Without lawyers, there can be no enforcement of the law. Without law, there can be no justice.
If you are ever given the opportunity, take a trip to 1 First Street, Washington D.C. Your GPS should direct you to a location right across the street from the U.S. Capitol Building. There, you’ll find what appears to be a massive temple—with marble steps and towering pillars guarding the entrance. You have arrived at the United States Supreme Court.
The most important detail of this impressive structure, however, is not its homage to Greco-Roman architecture. Just above the top of the pillars, an inscription is etched into the white stone, reinforcing the fundamental principle of American law: “EQUAL JUSTICE UNDER LAW.”
Over thousands of years of recorded history, the profession of law has developed and evolved. From Hammurabi’s Code to the ratification of the U.S. Constitution, the law has been regarded as a nearly sacred part of every civilization. Laws provide structure, equity, and harmony in society.
As a result, those who endeavor to study and practice the law have been both respected and revered. Leaders of great nations, including many of our own American presidents and legislators, have been educated in the field of law, and have developed their skills in leadership, negotiation and compassion, often from exploring the law. Regardless of wealth or social status, people throughout history have deemed lawyers to be symbols of equality and justice.
Sadly, that perception is no longer true for many people. If one were to ask a group of random strangers what they picture when they hear the word “lawyer” or “attorney,” you aren’t likely to receive a flattering response. Cynics of the profession would not envision honorable men defending the poor and sick from an undeserved fate. Where people once envisioned Atticus Finch, they now see a shady figure in an expensive suit. Greed, deception and corruption now blacken a profession that was once distinguished for being one of justice, equality and compassion.
The source of this distrust and dislike for lawyers is astonishing, considering the history and prominence of legal professionals. Yet the disdain for lawyers is not completely without merit. Like any other profession, the law is susceptible to the flaws and imperfections of human nature. In today’s profit-driven society, however, the notion that all lawyers are self-interested and unscrupulous is a misconception. In truth, there are many lawyers who do not fit this unsavory description.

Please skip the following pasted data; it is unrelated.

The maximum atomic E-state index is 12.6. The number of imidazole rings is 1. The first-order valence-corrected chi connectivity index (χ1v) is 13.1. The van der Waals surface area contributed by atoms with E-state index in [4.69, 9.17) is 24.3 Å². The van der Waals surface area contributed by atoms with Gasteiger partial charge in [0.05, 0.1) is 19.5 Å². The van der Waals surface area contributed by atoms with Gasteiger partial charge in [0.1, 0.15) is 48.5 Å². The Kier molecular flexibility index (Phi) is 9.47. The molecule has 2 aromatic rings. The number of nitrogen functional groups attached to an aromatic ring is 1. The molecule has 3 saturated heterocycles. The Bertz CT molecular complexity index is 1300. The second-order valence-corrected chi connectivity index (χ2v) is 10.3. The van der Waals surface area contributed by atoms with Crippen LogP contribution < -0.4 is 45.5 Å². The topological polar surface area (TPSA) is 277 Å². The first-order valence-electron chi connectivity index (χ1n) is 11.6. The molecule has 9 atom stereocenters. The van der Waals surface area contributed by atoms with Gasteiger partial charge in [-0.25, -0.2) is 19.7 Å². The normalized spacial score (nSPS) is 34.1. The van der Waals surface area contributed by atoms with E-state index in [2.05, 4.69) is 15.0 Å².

So what, then, sets these truly great lawyers apart? In order to adequately answer this question, one must understand the purpose of a lawyer.
Regardless of the type of law, criminal or civil, a lawyer should be a trusted representative, confidant, and resource. A lawyer, therefore, must not only have a firm grasp on the law and its subtleties, but also a passion for helping those in need. He/she must not only understand their client’s rights, but their wants and needs as well.
Open lines of communication, especially in today’s tech-driven society, are supremely important. The advent of email has changed things significantly, yet the value of face-to-face interaction cannot be overstated. Good lawyers must provide timely information and wise counsel to their clients, with whom the decisions ultimately rest.
The law is not merely a service provided by the highly educated—it is a responsibility to uphold and enforce principles of justice. A good lawyer stands confidently beside his/her client, regardless of innocence, guilt, right or wrong. He/she understands that despite any possible reservations, there is something greater at stake. A practiced lawyer knows that there is no such thing as black and white, only shades of gray. He/she will work late into the night to ensure that every resource has been tapped and every line has been practiced.
He/she does all of this because the law, in all its formality, is imperfect. Laws, made by flawed individuals, can be unsound themselves, and, therefore, difficult to interpret. Good lawyers, in understanding the flexibility and fluidity of the law, use this quality to their advantage. An attorney believes in the client’s best interests and will work tirelessly to see that they are represented and fought for. For those who cannot defend themselves because of a lack of knowledge, skill, or ability, the help of a personable, confident and passionate lawyer is paramount.
These are the inherent qualities of a good lawyer. Without them, the relationship between an attorney and a client can never reach the ideal level of trust. It is true: not all attorneys are as admirable as we would hope them to be. All too often, people may become lawyers for the wrong reasons or are eventually consumed by the ruthlessness of profit.
Here, at the Law Offices of Gilbert R. Hoy, Jr. and Affiliates, we like to believe that we know what makes a good lawyer. After spending more than two decades in practice, we understand that people deserve only the best legal representation, and we have strived to honor that goal by welcoming aboard some of the finest personal attorneys Massachusetts has ever seen.
If you or a loved one has been affected by a personal injury accident, please contact our team of expert personal injury attorneys, who will pursue your claim with unwavering dedication. Call us at 617-787-3700 or email us at firstname.lastname@example.org for your free and confidential consultation. Like our forefathers, we believe in equal justice under the law, and we will stop at nothing to make sure that you receive it. Your needs are our top priority!